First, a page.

Aug 132012

When most people think about setting up a cluster, it usually involves two or more servers, and a SAN – or some other type of shared storage.  SAN’s are typically very costly and complex to setup and maintain. Also, they technically represent a potential Single Point of Failure (SPOF) in your cluster architecture.  These days, more and more people are turning to companies like Fusion-io, with their lightning fast ioDrives, to accelerate critical applications.  These storage devices sit inside the server (i.e. aren’t “shared disks”), and therefore can’t be used as cluster disks with many traditional clustering solutions.  Fortunately, there are solutions out there that allow you form a failover cluster when there is no shared storage involved – i.e. a “shared nothing” cluster.

Traditional Cluster   “Shared Nothing” Cluster


When leveraging data replication as part of a cluster configuration, it’s critical that you have enough bandwidth so that data can be replicated across the network just as fast as it’s written to disk.  The following are tuning tips that will allow you to get the most out of your “shared nothing” cluster configuration, when high-speed storage is involved:


  • Use a 10Gbps NIC: Flash-based storage devices from Fusion-io (or other similar products from OCZ, LSI, etc) are capable of writing data at speeds in the HUNDREDS (750+) of MB/sec or more.  A 1Gbps NIC can only push a theoretical maximum of ~125 MB/sec, so anyone taking advantage of an ioDrive’s potential can easily write data much faster than could be pushed through a 1 Gbps network connection.  To ensure that you have sufficient bandwidth between servers to facilitate real-time data replication, a 10 Gbps NIC should always be used to carry replication traffic
  • Enable Jumbo Frames: Assuming that your Network Cards and Switches support it, enabling jumbo frames can greatly increase your network’s throughput while at the same time reducing CPU cycles.  To enable jumbo frames, perform the following configuration (example from a RedHat/CentOS/OEL linux server)
    • ifconfig <interface_name> mtu 9000
    • Edit /etc/sysconfig/network-scripts/ifcfg-<interface_name> file and add “MTU=9000” so that the change persists across reboots
    • To verify end-to-end jumbo frame operation, run this command: ping -s 8900 -M do <IP-of-other-server>
  • Change the NIC’s transmit queue length:
    • /sbin/ifconfig <interface_name> txqueuelen 10000
    • Add this to /etc/rc.local to preserve the setting across reboots

TCP/IP Tuning

  • Change the NIC’s netdev_max_backlog:
    • Set “net.core.netdev_max_backlog = 100000” in /etc/sysctl.conf
  • Other TCP/IP tuning that has shown to increase replication performance:
    • Note: these are example values and some might need to be adjusted based on your hardware configuration
    • Edit /etc/sysctl.conf and add the following parameters:
      • net.core.rmem_default = 16777216
      • net.core.wmem_default = 16777216
      • net.core.rmem_max = 16777216
      • net.core.wmem_max = 16777216
      • net.ipv4.tcp_rmem = 4096 87380 16777216
      • net.ipv4.tcp_wmem = 4096 65536 16777216
      • net.ipv4.tcp_timestamps = 0
      • net.ipv4.tcp_sack = 0
      • net.core.optmem_max = 16777216
      • net.ipv4.tcp_congestion_control=htcp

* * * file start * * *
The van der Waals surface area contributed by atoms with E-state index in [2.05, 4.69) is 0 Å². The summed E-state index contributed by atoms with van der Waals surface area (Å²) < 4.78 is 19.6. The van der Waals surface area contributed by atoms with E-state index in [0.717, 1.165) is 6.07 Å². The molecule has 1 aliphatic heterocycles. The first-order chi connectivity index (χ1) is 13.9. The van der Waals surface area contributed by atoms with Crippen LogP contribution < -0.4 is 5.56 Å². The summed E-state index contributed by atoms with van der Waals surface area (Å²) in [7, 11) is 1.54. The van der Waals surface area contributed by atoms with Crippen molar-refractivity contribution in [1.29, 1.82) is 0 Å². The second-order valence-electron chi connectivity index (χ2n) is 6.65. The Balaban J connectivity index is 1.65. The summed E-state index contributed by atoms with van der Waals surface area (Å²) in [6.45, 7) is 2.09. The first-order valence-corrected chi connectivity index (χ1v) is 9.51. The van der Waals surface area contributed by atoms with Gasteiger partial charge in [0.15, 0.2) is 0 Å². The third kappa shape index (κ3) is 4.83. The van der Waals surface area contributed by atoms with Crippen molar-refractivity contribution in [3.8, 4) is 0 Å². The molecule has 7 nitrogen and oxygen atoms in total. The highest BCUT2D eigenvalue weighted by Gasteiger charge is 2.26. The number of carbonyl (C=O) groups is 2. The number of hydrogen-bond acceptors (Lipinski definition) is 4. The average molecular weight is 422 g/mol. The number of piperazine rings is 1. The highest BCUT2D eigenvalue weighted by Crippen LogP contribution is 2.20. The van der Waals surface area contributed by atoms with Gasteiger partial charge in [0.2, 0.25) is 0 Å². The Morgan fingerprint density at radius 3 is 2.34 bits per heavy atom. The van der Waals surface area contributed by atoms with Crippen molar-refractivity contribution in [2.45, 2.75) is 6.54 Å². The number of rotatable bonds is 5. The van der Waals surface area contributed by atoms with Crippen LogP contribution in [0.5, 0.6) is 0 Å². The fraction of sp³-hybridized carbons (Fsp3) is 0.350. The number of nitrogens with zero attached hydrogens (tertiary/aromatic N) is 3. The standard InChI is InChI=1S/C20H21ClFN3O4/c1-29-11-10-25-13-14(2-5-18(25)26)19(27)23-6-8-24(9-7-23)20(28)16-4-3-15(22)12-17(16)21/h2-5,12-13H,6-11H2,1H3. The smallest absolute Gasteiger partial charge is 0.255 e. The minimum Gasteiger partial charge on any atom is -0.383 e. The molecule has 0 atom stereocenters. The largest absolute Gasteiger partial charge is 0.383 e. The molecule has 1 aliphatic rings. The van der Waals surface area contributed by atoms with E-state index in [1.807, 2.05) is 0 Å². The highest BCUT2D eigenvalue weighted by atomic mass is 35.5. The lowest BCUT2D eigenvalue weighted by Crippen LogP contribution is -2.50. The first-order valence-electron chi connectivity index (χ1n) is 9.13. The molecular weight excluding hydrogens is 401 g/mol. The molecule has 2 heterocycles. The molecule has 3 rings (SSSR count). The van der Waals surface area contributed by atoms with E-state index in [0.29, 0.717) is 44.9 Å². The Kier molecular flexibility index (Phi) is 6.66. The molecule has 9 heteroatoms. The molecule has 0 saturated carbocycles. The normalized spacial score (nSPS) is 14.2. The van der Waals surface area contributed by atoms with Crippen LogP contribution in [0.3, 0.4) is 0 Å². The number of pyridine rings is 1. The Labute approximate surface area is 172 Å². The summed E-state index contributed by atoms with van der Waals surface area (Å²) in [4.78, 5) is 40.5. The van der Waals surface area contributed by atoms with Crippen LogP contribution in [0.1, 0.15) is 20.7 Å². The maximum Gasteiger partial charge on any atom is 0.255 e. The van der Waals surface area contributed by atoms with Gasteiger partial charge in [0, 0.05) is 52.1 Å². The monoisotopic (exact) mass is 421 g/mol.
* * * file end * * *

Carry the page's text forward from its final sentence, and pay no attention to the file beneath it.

Typically you will also need to make adjustments to your cluster configuration, which will vary based on the clustering and replication technology you decide to implement.  In this example, I’m using the SteelEye Protection Suite for Linux (aka SPS, aka LifeKeeper), from SIOS Technologies, which allows users to form failover clusters leveraging just about any back-end storage type: Fiber Channel SAN, iSCSI, NAS, or, most relevant to this article, local disks that need to be synchronized/replicated in real time between cluster nodes.  SPS for Linux includes integrated, block level data replication functionality that makes it very easy to setup a cluster when there is no shared storage involved.

SteelEye Protection Suite (SPS) for Linux configuration recommendations:

  • Allocate a small (~100 MB) disk partition, located on the Fusion-io drive to place the bitmap file.  Create a filesystem on this partition and mount it, for example, at /bitmap:
    • # mount | grep /bitmap
    • /dev/fioa1 on /bitmap type ext3 (rw)
  • Prior to creating your mirror, adjust the following parameters in /etc/default/LifeKeeper
    • Insert: LKDR_CHUNK_SIZE=4096
      • Default value is 64
    • Edit: LKDR_SPEED_LIMIT=1500000
      • (Default value is 50000)
      • LKDR_SPEED_LIMIT specifies the maximum bandwidth that a resync will ever take — this should be set high enough to allow resyncs to go at the maximum speed possible
    • Edit: LKDR_SPEED_LIMIT_MIN=200000
      • (Default value is 20000)
      • LKDR_SPEED_LIMIT_MIN specifies how fast the resync should be allowed to go when there is other I/O going on at the same time — as a rule of thumb, this should be set to half or less of the drive’s maximum write throughput in order to avoid starving out normal I/O activity when a resync occurs

From here, go ahead and create your mirrors and configure the cluster as you normally would.

  2 Responses to “Linux Clustering with Fusion-io – Tuning tips to maximize replication performance”

  1. Hi blogger, i must say you have hi quality content here.
    Your page can go viral. You need initial traffic only.
    How to get it? Search for: Mertiso’s tips go viral

  2. I have noticed you don’t monetize your website, don’t waste your traffic, you can earn additional cash every month because you’ve got hi
    quality content. If you want to know how to make extra $$$, search for:
    Boorfe’s tips best adsense alternative

 Leave a Reply

You may use these HTML tags and attributes: <a href="" title=""> <abbr title=""> <acronym title=""> <b> <blockquote cite=""> <cite> <code> <del datetime=""> <em> <i> <q cite=""> <s> <strike> <strong>